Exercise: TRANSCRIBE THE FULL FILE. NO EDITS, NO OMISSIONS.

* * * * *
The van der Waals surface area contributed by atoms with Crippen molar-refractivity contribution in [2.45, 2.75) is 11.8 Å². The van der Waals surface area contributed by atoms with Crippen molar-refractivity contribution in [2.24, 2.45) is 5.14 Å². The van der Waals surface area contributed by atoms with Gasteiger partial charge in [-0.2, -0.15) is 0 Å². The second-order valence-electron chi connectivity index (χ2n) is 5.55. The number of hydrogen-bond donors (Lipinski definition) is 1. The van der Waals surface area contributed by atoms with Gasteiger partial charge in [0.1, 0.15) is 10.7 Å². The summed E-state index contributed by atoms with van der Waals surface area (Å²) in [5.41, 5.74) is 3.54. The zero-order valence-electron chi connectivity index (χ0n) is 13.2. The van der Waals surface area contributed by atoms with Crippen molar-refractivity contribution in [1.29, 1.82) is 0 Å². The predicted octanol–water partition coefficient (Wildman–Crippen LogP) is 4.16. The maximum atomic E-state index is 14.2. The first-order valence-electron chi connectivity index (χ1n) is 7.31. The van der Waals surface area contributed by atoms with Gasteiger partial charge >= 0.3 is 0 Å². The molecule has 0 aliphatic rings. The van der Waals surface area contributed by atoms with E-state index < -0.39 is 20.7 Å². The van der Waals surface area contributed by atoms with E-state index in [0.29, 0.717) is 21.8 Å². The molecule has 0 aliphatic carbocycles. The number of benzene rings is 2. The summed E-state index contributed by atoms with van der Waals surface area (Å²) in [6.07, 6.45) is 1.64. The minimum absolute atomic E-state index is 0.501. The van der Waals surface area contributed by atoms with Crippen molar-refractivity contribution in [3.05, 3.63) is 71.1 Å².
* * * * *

The van der Waals surface area contributed by atoms with Crippen molar-refractivity contribution in [2.45, 2.75) is 11.8 Å². The van der Waals surface area contributed by atoms with Crippen molar-refractivity contribution in [2.24, 2.45) is 5.14 Å². The van der Waals surface area contributed by atoms with Gasteiger partial charge in [-0.2, -0.15) is 0 Å². The second-order valence-electron chi connectivity index (χ2n) is 5.55. The number of hydrogen-bond donors (Lipinski definition) is 1. The van der Waals surface area contributed by atoms with Gasteiger partial charge in [0.1, 0.15) is 10.7 Å². The summed E-state index contributed by atoms with van der Waals surface area (Å²) in [5.41, 5.74) is 3.54. The zero-order valence-electron chi connectivity index (χ0n) is 13.2. The van der Waals surface area contributed by atoms with Crippen molar-refractivity contribution in [1.29, 1.82) is 0 Å². The predicted octanol–water partition coefficient (Wildman–Crippen LogP) is 4.16. The maximum atomic E-state index is 14.2. The first-order valence-electron chi connectivity index (χ1n) is 7.31. The van der Waals surface area contributed by atoms with Gasteiger partial charge >= 0.3 is 0 Å². The molecule has 0 aliphatic rings. The van der Waals surface area contributed by atoms with E-state index < -0.39 is 20.7 Å². The van der Waals surface area contributed by atoms with E-state index in [0.29, 0.717) is 21.8 Å². The molecule has 0 aliphatic carbocycles. The number of benzene rings is 2. The summed E-state index contributed by atoms with van der Waals surface area (Å²) in [6.07, 6.45) is 1.64. The minimum absolute atomic E-state index is 0.501. The van der Waals surface area contributed by atoms with Crippen molar-refractivity contribution in [3.05, 3.63) is 71.1 Å².